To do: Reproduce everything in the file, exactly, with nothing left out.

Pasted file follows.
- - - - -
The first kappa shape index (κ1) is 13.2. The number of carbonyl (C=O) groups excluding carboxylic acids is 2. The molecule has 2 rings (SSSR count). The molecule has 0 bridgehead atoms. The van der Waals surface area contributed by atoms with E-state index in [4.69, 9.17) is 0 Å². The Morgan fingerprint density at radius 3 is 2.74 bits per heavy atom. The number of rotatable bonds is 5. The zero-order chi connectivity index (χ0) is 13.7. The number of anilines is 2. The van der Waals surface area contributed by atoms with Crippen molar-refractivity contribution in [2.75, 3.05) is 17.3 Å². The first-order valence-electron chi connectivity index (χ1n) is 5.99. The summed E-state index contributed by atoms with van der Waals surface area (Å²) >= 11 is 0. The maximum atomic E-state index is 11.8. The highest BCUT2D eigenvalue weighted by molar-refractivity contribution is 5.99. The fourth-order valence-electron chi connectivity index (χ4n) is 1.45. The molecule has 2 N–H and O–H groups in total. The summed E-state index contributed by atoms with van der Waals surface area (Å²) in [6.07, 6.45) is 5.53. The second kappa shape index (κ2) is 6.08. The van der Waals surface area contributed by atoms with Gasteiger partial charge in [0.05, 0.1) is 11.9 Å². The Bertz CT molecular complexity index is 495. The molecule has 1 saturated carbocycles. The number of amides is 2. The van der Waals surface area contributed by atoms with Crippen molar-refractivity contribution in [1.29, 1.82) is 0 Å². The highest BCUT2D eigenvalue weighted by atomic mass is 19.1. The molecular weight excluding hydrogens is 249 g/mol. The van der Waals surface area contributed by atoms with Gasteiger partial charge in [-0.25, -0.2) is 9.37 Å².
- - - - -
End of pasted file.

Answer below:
The first kappa shape index (κ1) is 13.2. The number of carbonyl (C=O) groups excluding carboxylic acids is 2. The molecule has 2 rings (SSSR count). The molecule has 0 bridgehead atoms. The van der Waals surface area contributed by atoms with E-state index in [4.69, 9.17) is 0 Å². The Morgan fingerprint density at radius 3 is 2.74 bits per heavy atom. The number of rotatable bonds is 5. The zero-order chi connectivity index (χ0) is 13.7. The number of anilines is 2. The van der Waals surface area contributed by atoms with Crippen molar-refractivity contribution in [2.75, 3.05) is 17.3 Å². The first-order valence-electron chi connectivity index (χ1n) is 5.99. The summed E-state index contributed by atoms with van der Waals surface area (Å²) >= 11 is 0. The maximum atomic E-state index is 11.8. The highest BCUT2D eigenvalue weighted by molar-refractivity contribution is 5.99. The fourth-order valence-electron chi connectivity index (χ4n) is 1.45. The molecule has 2 N–H and O–H groups in total. The summed E-state index contributed by atoms with van der Waals surface area (Å²) in [6.07, 6.45) is 5.53. The second kappa shape index (κ2) is 6.08. The van der Waals surface area contributed by atoms with Gasteiger partial charge in [0.05, 0.1) is 11.9 Å². The Bertz CT molecular complexity index is 495. The molecule has 1 saturated carbocycles. The number of amides is 2. The van der Waals surface area contributed by atoms with Crippen molar-refractivity contribution in [1.29, 1.82) is 0 Å². The highest BCUT2D eigenvalue weighted by atomic mass is 19.1. The molecular weight excluding hydrogens is 249 g/mol. The van der Waals surface area contributed by atoms with Gasteiger partial charge in [-0.25, -0.2) is 9.37 Å².